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Illinois Could Save $27 to $55 Million per Year by Enacting Elder Parole

The estimated cost of incarcerating an older individual has been estimated at $70,000 per year, which is more than twice the average per person cost of incarceration in Illinois.[i] As reported by the Illinois Department of Corrections, the average cost for all persons incarcerated in Illinois prisons in fiscal year 2020 was $34,362.[ii]

When these costs are applied to a reasonable estimate of the number of individuals who could be granted parole under Elder Parole, the estimated savings would be $27 to $55 million per year.

This cost savings would continue each year throughout the life spans of the persons who are released on parole, and would increase as more individuals age and become eligible for parole.

As of December 31, 2020, the number of individuals who would qualify to apply for parole under the proposed elder parole process was 1887, which was 6.5% of the total Illinois prison population.[iii] This means that over $64 million was spent to incarcerate these individuals for a single year at the average per-person cost, and up to $130 million may have been spent in a single year at the higher estimated cost of incarcerating older persons.

As in all parole systems, some applicants will be granted parole, and others will be denied, based on their individual circumstances. In States that have parole, which is over two-thirds of the States, the percentage of persons applying for parole who are successful varies from State to State. As a basis for estimating potential cost savings, data show that in 2014, the average rate for granting parole by States was 42%.[iv] If Elder Parole were enacted, and 42% of those eligible for parole were granted parole under the new process, which would mean the release of less than 2.75% of the prison population, the cost savings would be $27 to $55 million per year.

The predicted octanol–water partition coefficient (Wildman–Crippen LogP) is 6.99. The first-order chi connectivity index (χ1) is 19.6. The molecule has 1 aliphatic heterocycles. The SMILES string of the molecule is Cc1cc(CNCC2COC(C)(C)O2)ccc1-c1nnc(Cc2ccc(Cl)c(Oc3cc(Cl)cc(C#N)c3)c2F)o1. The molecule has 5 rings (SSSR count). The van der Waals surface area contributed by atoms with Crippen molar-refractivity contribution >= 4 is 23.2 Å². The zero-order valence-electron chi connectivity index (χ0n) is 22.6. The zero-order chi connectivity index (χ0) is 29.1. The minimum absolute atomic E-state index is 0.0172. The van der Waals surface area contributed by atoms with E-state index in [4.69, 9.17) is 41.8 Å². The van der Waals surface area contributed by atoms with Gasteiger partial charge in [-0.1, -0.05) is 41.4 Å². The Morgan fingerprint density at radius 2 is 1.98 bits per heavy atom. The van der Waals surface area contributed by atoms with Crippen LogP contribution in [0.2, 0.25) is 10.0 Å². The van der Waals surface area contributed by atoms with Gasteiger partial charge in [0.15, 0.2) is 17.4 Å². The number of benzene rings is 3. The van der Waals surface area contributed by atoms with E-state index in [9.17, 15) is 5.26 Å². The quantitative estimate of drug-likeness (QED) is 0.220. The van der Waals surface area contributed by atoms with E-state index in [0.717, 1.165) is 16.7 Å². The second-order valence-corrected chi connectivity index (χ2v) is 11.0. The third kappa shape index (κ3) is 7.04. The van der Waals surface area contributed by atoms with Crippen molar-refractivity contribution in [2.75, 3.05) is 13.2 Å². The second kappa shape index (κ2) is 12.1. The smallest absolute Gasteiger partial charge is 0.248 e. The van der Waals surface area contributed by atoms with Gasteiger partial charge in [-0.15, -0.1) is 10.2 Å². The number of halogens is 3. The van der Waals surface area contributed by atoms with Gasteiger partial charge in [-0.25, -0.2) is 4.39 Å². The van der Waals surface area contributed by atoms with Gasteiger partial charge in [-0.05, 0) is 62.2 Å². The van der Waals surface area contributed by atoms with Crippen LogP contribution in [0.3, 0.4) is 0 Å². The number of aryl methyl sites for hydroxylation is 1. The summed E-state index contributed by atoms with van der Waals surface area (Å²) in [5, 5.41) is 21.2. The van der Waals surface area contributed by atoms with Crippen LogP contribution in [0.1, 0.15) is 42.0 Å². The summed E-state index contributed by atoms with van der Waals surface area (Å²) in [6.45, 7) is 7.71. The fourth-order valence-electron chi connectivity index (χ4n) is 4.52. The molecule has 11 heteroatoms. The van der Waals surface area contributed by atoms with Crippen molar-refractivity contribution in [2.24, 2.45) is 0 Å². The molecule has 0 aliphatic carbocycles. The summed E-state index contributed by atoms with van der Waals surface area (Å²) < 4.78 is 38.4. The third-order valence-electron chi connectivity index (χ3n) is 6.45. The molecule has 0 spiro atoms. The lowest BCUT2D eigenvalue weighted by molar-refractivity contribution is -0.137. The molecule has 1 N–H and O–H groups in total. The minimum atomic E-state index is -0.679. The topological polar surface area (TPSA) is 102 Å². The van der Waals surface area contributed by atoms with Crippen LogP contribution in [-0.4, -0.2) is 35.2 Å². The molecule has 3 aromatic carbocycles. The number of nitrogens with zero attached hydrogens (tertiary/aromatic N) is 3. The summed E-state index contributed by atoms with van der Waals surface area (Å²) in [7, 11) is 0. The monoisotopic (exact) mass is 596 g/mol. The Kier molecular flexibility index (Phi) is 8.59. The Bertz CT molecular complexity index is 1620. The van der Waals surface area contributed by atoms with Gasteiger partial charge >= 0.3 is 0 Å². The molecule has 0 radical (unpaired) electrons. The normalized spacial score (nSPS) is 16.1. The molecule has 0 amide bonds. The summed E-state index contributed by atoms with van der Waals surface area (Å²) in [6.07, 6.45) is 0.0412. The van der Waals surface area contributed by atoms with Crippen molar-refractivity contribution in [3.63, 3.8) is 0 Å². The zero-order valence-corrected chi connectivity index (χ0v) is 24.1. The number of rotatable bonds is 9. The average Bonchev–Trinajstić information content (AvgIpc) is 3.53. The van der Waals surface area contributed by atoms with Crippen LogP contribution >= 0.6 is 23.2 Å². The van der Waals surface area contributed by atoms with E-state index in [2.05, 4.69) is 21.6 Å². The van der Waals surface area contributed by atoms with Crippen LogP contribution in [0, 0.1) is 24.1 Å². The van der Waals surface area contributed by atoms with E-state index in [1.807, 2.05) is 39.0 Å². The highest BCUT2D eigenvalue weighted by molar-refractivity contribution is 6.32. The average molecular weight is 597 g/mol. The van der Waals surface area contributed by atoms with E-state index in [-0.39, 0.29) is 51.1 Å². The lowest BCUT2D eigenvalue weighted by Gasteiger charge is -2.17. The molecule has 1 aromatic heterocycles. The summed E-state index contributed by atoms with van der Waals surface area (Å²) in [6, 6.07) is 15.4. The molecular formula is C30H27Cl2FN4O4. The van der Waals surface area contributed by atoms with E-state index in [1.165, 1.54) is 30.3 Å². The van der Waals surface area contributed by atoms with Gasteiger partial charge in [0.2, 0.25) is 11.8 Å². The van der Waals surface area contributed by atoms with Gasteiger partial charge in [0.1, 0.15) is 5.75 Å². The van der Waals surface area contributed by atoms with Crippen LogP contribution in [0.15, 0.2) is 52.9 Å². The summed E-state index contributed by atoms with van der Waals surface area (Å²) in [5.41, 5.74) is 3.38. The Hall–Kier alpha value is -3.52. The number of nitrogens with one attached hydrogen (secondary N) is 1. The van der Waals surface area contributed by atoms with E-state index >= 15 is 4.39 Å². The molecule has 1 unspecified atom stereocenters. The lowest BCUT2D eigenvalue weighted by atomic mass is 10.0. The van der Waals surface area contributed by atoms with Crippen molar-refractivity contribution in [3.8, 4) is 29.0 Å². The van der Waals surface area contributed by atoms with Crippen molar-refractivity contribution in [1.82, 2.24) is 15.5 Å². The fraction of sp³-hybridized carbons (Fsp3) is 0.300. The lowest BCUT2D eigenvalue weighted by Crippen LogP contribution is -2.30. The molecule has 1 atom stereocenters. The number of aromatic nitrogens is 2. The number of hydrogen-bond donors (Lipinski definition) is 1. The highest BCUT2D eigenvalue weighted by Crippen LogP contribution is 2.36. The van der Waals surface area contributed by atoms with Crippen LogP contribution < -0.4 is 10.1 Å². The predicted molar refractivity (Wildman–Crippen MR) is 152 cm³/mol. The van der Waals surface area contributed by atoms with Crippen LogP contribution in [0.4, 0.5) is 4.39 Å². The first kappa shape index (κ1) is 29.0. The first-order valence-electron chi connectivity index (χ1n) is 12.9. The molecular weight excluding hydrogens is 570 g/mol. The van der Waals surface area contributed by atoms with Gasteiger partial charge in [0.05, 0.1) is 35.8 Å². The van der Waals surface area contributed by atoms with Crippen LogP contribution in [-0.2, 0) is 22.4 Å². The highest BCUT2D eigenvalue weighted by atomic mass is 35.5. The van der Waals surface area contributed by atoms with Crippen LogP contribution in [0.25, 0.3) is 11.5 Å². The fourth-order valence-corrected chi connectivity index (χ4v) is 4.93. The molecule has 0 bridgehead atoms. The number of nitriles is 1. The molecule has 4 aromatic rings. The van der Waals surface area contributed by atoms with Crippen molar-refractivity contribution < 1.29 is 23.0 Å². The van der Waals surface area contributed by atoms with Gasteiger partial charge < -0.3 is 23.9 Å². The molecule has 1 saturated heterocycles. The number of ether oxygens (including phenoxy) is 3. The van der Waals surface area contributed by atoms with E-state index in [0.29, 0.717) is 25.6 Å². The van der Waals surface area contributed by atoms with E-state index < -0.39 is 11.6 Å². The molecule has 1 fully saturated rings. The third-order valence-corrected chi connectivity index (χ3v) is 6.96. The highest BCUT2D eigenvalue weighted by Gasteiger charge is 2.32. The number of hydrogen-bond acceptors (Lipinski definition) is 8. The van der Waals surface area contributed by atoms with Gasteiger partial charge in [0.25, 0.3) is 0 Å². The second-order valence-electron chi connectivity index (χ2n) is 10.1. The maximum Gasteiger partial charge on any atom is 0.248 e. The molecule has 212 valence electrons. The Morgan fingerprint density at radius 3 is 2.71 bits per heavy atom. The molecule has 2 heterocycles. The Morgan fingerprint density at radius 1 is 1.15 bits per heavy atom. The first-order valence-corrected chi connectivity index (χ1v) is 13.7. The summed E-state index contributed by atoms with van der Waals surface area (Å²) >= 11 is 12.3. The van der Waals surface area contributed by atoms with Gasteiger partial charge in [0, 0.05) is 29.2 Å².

By not providing a parole process, Illinois is continuing to incarcerate people who have been rehabilitated and could contribute to society as law-abiding citizens.

And this is happening when the State does not have enough funds to pay its bills for its obligations to its citizens. Laying aside the considerable human costs of incarcerating people who no longer need to be incarcerated, the financial costs of continuing to deny individuals the right to apply for parole are unreasonable for a State that cannot afford to pay any unnecessary costs.

[i] “Being Old and Doing Time: Functional Impairment and Adverse Experiences of Geriatric Female Prisoners, by Brie A. Williams, MD, Karla Lindquist, MS, Rebecca L. Sudore, MD, Heidi M. Strupp, Donna J. Willmott, MPH, and Louise C. Walter, MD,” in Journal of the American Geriatrics Society (April 2006). [ii] Data from IDOC. [iii] Data from IDOC. [iv] : “Eight Keys to Mercy: How to shorten excessive prison sentences” by Jorge Renaud (Prison Policy Initiative, November 2018). Photo: “Heap of different nominal per dollars” by Karolina Grabowska from Pexels.

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